This article, which featured in the Bromley & District Times in late February 1941, actually followed directly on from my previous extract story regarding Mr W. T. Field of Bromley, and mentions the George Medal that he received.
Whether his award was given to him for this same rescue, it does not say, but it obvious that the two men knew each other.
Honourable Mention for Resourceful Hayes Man
The King has commended Mr D. H. Cartill, of 26 Hilldown Road,Hayes, for his gallantry and devotion to duty.
Mr Cartill, who is a member of a well-known Bromley Family and an old boy of Bromley National School, is the leader of a stretcher party. On a pitch dark night he was one of a party who rescued two children ad a woman from the ruins of a house where three lives had been lost. To reach the children the rescuers had to crawl under a floor.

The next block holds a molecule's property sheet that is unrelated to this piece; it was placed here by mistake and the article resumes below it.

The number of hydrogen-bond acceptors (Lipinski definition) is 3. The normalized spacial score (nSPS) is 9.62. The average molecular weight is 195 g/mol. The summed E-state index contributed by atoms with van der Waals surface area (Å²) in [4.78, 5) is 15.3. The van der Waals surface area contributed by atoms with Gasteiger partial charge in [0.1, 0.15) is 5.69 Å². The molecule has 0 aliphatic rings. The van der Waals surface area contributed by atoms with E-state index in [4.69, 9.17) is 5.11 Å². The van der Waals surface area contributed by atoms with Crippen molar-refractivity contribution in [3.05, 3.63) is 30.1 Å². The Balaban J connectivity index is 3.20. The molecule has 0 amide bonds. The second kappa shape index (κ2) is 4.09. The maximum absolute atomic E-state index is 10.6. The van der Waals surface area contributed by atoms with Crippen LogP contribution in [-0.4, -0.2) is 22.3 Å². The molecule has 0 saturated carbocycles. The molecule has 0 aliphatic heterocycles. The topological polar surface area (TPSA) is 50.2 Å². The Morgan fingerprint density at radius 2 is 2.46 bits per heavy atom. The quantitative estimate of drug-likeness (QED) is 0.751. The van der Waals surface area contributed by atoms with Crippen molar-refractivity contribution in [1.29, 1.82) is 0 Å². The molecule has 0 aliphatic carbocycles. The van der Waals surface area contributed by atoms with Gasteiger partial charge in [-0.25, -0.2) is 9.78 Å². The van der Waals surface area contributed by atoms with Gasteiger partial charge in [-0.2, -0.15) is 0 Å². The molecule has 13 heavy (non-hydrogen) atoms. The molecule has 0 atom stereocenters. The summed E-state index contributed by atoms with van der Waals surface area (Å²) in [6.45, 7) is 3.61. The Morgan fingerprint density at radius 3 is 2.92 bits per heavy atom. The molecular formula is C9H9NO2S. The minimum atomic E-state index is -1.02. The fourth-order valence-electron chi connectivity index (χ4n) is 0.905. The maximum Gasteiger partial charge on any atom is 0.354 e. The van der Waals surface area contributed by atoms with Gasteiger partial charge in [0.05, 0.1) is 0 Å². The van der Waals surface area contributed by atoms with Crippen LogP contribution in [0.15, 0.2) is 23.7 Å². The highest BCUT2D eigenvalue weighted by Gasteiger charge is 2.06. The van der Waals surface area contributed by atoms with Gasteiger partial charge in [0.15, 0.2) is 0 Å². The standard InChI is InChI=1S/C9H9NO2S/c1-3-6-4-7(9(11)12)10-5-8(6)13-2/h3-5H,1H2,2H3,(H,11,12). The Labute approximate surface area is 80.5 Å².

A child’s nose was buried in the ceiling. By cutting out the springs of a bed, Mr Cartill managed to lower the child to comparative safety and so save a life.
It was extremely delicate task done successfully under conditions of great difficulty and danger.
Mr Cartill told the Kentish Times, “They were the coolest family I have ever met.” Characteristically he preferred to say nothing of his own share in the incident beyond expressing satisfaction that their lives had been saved. He was interested to learn hat “Sonny” Field, of Bromley, had been awarded the George Medal.
“He richly deserves it,” was Mr Cartill’s comment. “He is a wonderful fellow, I have seen him at work.”
Mr Cartill has been attached to this particular stretcher party post since war broke out. Previously he was responsible for the organisation of a number of social functions. As an amateur conjurer his services are in demand at entertainments. He may be joining the Guards shortly he thinks.